What is a Canine Upper Respiratory Tract Infection (URT), (a.k.a. Kennel Cough)
Kennel Cough (Canine Upper Respiratory Tract Infection) is a common and highly contagious respiratory disease. Unfortunately, it is impossible to entirely safeguard against this virus. Even vaccinated dogs may acquire kennel cough (although usually a less severe form than they would have otherwise). The virus incubates for up to two weeks. This means that dogs who appear perfectly healthy during their stay may be carrying one of the viruses that cause kennel cough. The vaccination cannot protect your dog from all of the illnesses that contribute to Kennel Cough, but we require all dogs to be vaccinated against the most common strains.
What are some symptoms
Runny nose, watery eyes, and a “hacking cough” are the hallmarks of kennel cough. The cough can sometimes cause the dog to wretch up foamy phlegm. It has also been described as “something stuck in my dog’s throat” or “like a cat trying to hack up a hairball.” It is comparable to a chest cold in a person.
A dog with kennel cough will usually clear the infection on its own in one to three weeks… similar to symptoms of a human cold. Spring and summer are the peak seasons for kennel cough infections.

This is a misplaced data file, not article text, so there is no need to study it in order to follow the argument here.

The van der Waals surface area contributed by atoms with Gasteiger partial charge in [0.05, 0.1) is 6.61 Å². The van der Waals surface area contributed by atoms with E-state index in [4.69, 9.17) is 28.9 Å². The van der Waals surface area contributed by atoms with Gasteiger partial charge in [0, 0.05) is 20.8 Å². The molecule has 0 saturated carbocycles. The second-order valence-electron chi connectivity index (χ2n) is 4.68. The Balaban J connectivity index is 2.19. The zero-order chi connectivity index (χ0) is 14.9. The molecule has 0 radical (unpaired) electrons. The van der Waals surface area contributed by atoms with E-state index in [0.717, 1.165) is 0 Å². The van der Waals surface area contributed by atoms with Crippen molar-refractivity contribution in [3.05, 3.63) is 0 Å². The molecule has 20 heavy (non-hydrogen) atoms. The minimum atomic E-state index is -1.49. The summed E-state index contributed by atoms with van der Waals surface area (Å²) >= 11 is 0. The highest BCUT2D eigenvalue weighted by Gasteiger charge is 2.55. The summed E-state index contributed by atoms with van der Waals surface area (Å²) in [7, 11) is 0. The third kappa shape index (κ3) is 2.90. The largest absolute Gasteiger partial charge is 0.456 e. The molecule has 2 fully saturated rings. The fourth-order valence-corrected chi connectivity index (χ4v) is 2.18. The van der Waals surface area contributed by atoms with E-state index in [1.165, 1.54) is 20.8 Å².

Kennel cough is highly contagious. It can travel through the air or by direct contact. This is why Oneka Pet Resort is highly vigilant against this disease.
We require all dogs be vaccinated against it and we use kennel disinfectants that kill the virus on surfaces.
- The incubation period is between two and ten days. This means that even a healthy looking dog today could come down with kennel cough in a week.
- Dogs can get kennel cough even if they are vaccinated against it.
- This virus can be contracted from dog parks, passing another dog on the street, or, anywhere dogs are in close proximity to one another.
- Usually this infection is self-limiting but can sometimes be severe enough to warrant medications.
What should I do if my dog has kennel cough
It’s always a good idea to consult your veterinarian if your dog shows symptoms of illness, however, your dog should see their vet if:
- Cough worsens or doesn’t improve over one to two weeks.
- Your dog becomes depressed or stops eating.
- Nasal discharge is noticed, and especially if it is colored.